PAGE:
FBI Plans New Terror-Fighting Team

Amid new reports his agency might have done more to forsee the Sept. 11 attacks, FBI Director Robert Mueller is creating a new terror-fighting team to oversee all U.S. terrorism investigations around the world.

The Mueller plan, to be presented to field office supervisors later this week, aims to centralize anti-terror efforts and ensure that all intelligence is evaluated thoroughly and urgently, officials said Tuesday.

The officials added that the FBI will also work to coordinate information gathered by various government agencies.

Mueller reportedly wants to hire hundreds of additional agents and also create an Office of Intelligence to be headed by a former CIA official. That office would be a national clearing-house for terrorism information.

The plan is part of the broad FBI reorganization Mueller began last fall in the wake of the new terrorism threat and the Robert Hanssen spy case. Officials said it was not in response to the Sept. 11 attacks.

The bureau has been moving in this direction for months under the work of Assistant Director Dale Watson, who leads the bureau's counter-terrorism and intelligence operations from Washington.

News of the effort came as another prescient FBI memo surfaced, this one from last summer urging bureau headquarters to investigate Middle Eastern men enrolled in flight schools in Arizona. A New York Times report said the note cited Usama bin Laden by name.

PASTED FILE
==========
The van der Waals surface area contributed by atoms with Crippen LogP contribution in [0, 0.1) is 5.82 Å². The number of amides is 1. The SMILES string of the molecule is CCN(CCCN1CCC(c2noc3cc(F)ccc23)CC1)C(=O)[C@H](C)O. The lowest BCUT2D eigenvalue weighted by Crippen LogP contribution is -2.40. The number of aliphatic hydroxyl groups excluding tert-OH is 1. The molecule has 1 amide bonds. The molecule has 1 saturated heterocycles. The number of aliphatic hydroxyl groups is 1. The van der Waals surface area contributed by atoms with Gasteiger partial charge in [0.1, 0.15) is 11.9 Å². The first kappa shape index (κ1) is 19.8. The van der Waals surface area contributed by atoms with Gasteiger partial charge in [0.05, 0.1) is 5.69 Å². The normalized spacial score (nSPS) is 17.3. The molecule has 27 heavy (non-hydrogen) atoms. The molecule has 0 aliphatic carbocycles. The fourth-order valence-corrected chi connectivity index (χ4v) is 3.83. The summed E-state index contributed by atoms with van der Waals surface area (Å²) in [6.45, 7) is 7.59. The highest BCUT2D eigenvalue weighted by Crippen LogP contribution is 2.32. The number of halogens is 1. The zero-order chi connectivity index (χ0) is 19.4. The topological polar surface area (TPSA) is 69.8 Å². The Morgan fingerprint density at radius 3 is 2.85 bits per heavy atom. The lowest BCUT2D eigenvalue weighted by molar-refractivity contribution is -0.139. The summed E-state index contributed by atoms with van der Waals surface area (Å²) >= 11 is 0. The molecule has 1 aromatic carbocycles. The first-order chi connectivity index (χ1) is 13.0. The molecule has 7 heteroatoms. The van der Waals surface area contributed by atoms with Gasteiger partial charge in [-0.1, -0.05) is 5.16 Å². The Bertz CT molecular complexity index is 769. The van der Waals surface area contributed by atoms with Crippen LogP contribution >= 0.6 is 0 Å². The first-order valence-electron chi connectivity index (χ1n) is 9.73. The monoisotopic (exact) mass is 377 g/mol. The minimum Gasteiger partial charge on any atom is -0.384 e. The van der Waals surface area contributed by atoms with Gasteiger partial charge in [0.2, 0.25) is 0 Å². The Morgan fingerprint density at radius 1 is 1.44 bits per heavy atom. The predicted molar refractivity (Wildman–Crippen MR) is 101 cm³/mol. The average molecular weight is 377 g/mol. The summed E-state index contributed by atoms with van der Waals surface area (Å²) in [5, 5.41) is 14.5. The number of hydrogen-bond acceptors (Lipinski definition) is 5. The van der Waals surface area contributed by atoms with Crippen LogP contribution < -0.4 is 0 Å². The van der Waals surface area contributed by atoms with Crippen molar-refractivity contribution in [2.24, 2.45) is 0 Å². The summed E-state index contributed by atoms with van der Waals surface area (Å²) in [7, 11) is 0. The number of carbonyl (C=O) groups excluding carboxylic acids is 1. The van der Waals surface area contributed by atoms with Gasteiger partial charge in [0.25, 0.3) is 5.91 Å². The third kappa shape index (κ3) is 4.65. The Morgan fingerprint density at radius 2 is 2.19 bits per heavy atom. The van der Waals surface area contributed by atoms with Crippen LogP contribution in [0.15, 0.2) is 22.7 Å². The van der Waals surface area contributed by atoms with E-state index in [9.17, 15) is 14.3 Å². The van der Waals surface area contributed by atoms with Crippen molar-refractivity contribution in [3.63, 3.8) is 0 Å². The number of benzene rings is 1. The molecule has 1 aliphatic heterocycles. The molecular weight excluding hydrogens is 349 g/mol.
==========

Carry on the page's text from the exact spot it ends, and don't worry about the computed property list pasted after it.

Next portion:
Federal officials on Tuesday said a section of that classified memo, which was shared with Congress in recent days, made only a passing reference to bin Laden. The note only speculated Al Qaeda could carry out an attack using trained pilots and offered no substantive information.

The FBI has faced tough questioning lately about whether it failed to act aggressively after arresting Zacarias Moussaoui, a Frenchman of Moroccan descent, in August. Moussaoui had been seeking training at a Minnesota flight school.

Moussaoui has been charged with conspiring with bin Laden and the 19 suicide hijackers, the only defendant directly indicted in the Sept. 11 terror attacks.

Mueller repeatedly has said he wished the FBI had been more timely in following up the Arizona and Minnesota leads, but has also stated that nothing the FBI possessed before Sept. 11 pointed to the multiple-airliner hijacking plot.

The FBI director also told senators last week that his agency was correcting mistakes and procedures to ensure all terror information be addressed quickly and thoroughly. He asked senators for patience and support in the effort.

"Terrorists have shown they are willing to go to great lengths to destroy America," Mueller said. "We must be willing to go to even greater lengths to stop them. Our worldwide network must be more powerful. Our financial commitment must be stronger. Our techniques, training and technology must be more sophisticated. And our sense of urgency and intensity must be greater."

Officials said the reorganization plan creating a super-terrorism fighting team in Washington is designed to meet those goals.

Fox News' Catherine Herridge and the Associated Press contributed to this report.